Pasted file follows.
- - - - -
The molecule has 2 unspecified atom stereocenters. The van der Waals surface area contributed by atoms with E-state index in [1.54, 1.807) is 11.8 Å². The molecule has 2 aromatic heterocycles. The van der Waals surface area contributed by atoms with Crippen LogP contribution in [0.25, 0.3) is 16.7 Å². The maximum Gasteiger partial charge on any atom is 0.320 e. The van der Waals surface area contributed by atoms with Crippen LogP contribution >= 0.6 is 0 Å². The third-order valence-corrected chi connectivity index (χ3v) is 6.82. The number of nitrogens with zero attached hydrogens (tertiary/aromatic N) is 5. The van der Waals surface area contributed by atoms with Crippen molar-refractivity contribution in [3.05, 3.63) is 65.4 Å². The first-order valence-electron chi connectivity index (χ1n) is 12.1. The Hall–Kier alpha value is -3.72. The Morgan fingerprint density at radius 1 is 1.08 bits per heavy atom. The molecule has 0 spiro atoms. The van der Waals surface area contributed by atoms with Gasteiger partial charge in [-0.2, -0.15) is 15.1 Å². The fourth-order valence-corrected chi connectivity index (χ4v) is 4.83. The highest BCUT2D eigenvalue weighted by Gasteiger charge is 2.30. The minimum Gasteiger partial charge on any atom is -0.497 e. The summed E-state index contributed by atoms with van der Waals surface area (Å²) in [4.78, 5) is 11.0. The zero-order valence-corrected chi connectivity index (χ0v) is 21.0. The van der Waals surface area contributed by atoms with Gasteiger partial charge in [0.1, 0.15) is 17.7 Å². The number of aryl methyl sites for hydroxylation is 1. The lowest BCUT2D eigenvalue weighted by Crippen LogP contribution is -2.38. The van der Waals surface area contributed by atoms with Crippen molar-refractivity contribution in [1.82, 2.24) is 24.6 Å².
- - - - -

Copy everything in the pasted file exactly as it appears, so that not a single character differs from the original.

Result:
The molecule has 2 unspecified atom stereocenters. The van der Waals surface area contributed by atoms with E-state index in [1.54, 1.807) is 11.8 Å². The molecule has 2 aromatic heterocycles. The van der Waals surface area contributed by atoms with Crippen LogP contribution in [0.25, 0.3) is 16.7 Å². The maximum Gasteiger partial charge on any atom is 0.320 e. The van der Waals surface area contributed by atoms with Crippen LogP contribution >= 0.6 is 0 Å². The third-order valence-corrected chi connectivity index (χ3v) is 6.82. The number of nitrogens with zero attached hydrogens (tertiary/aromatic N) is 5. The van der Waals surface area contributed by atoms with Crippen molar-refractivity contribution in [3.05, 3.63) is 65.4 Å². The first-order valence-electron chi connectivity index (χ1n) is 12.1. The Hall–Kier alpha value is -3.72. The Morgan fingerprint density at radius 1 is 1.08 bits per heavy atom. The molecule has 0 spiro atoms. The van der Waals surface area contributed by atoms with Gasteiger partial charge in [-0.2, -0.15) is 15.1 Å². The fourth-order valence-corrected chi connectivity index (χ4v) is 4.83. The highest BCUT2D eigenvalue weighted by Gasteiger charge is 2.30. The minimum Gasteiger partial charge on any atom is -0.497 e. The summed E-state index contributed by atoms with van der Waals surface area (Å²) in [4.78, 5) is 11.0. The zero-order valence-corrected chi connectivity index (χ0v) is 21.0. The van der Waals surface area contributed by atoms with Gasteiger partial charge in [0.1, 0.15) is 17.7 Å². The number of aryl methyl sites for hydroxylation is 1. The lowest BCUT2D eigenvalue weighted by Crippen LogP contribution is -2.38. The van der Waals surface area contributed by atoms with Crippen molar-refractivity contribution in [1.82, 2.24) is 24.6 Å².